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South Australia urged to adopt wind farm separation zones 

Credit:  ABC News, www.abc.net.au 30 August 2011 ~~

Groups in South Australia opposing wind farm developments close to homes and regional towns say the State Government needs to follow Victoria’s lead in having separation zones.

The Victorian Government has decided wind farms cannot be built within two kilometres of homes and within five kilometres of more than 20 regional towns.

Felicity Martin from the Goyder Sustainable Development Association says South Australia should adopt similar rules.

“I do think that it’s really important to ensure that people don’t become wind refugees, which we’ve actually seen in our area,” she said.

SA Greens’ MP Mark Parnell says it is not the right way to go.

“We need a smarter planning approach and we need to continue to work with wind companies to make sure they listen to local communities,” he said.

Mr Parnell says more wind farms may come to South Australia as a result of the Victorian move.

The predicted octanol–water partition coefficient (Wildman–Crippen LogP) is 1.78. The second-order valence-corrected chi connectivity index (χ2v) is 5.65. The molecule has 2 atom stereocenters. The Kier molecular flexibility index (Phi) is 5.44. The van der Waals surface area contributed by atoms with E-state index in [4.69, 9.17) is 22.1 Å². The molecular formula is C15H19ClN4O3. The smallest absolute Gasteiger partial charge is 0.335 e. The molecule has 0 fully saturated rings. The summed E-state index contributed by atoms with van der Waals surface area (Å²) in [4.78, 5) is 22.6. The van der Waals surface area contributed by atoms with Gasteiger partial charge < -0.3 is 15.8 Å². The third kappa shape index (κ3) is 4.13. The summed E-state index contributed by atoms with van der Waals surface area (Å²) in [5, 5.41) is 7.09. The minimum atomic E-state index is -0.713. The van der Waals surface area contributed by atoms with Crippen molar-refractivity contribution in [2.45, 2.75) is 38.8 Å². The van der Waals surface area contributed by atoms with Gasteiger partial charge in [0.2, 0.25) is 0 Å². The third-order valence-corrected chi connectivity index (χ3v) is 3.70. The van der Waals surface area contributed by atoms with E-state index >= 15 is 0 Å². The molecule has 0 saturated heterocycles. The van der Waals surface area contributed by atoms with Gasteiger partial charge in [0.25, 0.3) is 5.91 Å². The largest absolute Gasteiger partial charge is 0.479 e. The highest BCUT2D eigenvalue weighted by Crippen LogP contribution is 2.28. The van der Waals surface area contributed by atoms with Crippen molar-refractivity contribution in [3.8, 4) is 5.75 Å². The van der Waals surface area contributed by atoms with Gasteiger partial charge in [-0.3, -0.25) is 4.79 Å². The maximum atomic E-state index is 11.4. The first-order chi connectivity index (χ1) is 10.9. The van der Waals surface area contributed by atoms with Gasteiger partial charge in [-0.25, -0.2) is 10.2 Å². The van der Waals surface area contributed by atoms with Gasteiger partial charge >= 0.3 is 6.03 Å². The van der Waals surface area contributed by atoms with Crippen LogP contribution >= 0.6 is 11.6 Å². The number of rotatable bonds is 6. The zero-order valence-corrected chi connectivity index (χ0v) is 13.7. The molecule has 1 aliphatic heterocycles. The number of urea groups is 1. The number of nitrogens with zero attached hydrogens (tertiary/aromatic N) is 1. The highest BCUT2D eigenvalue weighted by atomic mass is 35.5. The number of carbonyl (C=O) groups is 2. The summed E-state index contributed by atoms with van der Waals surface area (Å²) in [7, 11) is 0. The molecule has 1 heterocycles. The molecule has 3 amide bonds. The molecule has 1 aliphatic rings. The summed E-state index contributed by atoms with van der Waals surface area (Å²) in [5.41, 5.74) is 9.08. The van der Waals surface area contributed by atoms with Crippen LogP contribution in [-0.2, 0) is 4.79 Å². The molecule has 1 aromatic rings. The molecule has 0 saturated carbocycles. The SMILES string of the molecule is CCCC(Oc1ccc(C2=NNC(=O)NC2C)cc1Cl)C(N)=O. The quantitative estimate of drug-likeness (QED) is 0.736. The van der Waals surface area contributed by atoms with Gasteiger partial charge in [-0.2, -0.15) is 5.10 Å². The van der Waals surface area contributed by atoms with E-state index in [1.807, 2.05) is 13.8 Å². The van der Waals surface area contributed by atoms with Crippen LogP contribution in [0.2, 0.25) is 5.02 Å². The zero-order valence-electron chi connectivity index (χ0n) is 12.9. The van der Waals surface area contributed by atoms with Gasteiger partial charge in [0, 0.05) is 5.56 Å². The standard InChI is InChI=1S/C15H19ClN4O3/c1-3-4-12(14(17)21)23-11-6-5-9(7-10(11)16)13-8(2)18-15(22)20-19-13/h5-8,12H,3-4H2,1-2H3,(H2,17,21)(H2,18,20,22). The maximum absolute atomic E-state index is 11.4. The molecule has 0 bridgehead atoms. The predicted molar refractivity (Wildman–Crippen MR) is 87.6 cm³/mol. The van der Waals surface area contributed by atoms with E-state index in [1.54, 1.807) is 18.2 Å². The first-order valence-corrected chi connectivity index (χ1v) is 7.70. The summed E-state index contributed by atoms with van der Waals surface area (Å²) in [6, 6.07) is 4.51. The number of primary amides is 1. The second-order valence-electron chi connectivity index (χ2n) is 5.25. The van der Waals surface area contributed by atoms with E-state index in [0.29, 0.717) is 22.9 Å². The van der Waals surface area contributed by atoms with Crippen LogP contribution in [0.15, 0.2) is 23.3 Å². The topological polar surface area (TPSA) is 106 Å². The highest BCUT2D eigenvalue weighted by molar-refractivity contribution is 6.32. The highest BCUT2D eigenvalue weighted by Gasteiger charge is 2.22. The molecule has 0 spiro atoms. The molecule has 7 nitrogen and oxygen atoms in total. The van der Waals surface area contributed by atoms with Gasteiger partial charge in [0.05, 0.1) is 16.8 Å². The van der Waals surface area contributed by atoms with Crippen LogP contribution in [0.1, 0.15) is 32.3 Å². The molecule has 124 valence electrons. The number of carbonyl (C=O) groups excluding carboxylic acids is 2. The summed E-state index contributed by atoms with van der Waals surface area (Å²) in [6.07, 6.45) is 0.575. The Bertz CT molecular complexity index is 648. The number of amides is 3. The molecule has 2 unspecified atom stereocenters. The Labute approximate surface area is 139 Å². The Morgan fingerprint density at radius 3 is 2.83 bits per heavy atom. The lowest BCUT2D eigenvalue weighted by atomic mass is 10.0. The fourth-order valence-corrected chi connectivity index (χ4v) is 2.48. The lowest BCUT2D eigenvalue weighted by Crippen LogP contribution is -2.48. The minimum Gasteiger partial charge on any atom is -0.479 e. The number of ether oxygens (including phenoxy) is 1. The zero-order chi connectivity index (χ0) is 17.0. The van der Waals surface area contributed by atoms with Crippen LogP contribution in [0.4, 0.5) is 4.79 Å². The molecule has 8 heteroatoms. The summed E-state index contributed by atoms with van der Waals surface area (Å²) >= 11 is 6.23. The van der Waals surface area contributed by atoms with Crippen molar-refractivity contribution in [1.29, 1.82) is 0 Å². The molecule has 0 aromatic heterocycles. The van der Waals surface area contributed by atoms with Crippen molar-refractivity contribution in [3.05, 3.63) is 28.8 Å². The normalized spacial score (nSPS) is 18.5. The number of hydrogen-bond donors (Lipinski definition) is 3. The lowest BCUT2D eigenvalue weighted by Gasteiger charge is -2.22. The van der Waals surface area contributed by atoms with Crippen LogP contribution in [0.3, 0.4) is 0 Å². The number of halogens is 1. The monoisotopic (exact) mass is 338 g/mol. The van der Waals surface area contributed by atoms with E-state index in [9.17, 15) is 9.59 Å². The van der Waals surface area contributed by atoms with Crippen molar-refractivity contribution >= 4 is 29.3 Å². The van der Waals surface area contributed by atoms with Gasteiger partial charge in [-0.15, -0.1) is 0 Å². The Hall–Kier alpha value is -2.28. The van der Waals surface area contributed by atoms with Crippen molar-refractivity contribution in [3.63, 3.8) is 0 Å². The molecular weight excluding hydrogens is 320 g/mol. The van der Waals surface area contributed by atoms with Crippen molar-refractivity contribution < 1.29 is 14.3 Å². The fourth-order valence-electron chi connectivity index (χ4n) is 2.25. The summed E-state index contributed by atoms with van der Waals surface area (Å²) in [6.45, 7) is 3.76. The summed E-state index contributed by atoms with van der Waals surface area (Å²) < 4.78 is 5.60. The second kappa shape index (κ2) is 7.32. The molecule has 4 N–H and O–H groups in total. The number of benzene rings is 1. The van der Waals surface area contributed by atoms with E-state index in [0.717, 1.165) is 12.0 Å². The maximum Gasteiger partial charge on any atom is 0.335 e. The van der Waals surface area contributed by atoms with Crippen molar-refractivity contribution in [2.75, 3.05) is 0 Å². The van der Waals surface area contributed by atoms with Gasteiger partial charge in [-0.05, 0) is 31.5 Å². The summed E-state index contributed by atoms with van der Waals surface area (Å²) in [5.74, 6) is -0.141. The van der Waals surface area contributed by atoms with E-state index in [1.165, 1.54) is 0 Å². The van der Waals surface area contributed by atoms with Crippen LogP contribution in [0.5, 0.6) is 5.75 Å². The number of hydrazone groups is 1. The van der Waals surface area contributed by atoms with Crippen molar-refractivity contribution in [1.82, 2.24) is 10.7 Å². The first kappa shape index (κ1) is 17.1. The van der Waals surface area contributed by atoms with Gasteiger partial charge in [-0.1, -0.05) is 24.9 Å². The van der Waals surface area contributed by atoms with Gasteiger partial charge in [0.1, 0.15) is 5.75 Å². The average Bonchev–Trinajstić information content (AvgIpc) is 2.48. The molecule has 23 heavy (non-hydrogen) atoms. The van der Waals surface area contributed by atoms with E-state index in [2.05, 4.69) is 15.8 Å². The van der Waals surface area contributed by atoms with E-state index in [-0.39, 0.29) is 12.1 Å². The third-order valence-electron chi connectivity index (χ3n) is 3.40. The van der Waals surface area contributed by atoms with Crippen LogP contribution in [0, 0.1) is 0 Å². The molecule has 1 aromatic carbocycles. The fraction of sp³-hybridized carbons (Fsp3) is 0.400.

A representative of Planning Minister John Rau says he is looking at the Victorian move.

Meanwhile, the company wanting to develop a wind farm at Allendale East has organised public meetings over the next two days.

In June the Environment, Resources and Development Court upheld an appeal against the $175 million wind farm on the basis of its visual impact.

Acciona Energy has lodged a further appeal in the Supreme Court of South Australia.

Acciona’s David Clarke says it is important to keep the public in the loop.

“We just want to provide information to answer questions that people have, to listen to and discuss their concerns and really talk to them about how the planning process for projects like this wind farm takes into account those issues that concern the community,” he said.

Source:  ABC News, www.abc.net.au 30 August 2011

This article is the work of the source indicated. Any opinions expressed in it are not necessarily those of National Wind Watch.

The copyright of this article resides with the author or publisher indicated. As part of its noncommercial educational effort to present the environmental, social, scientific, and economic issues of large-scale wind power development to a global audience seeking such information, National Wind Watch endeavors to observe “fair use” as provided for in section 107 of U.S. Copyright Law and similar “fair dealing” provisions of the copyright laws of other nations. Send requests to excerpt, general inquiries, and comments via e-mail.

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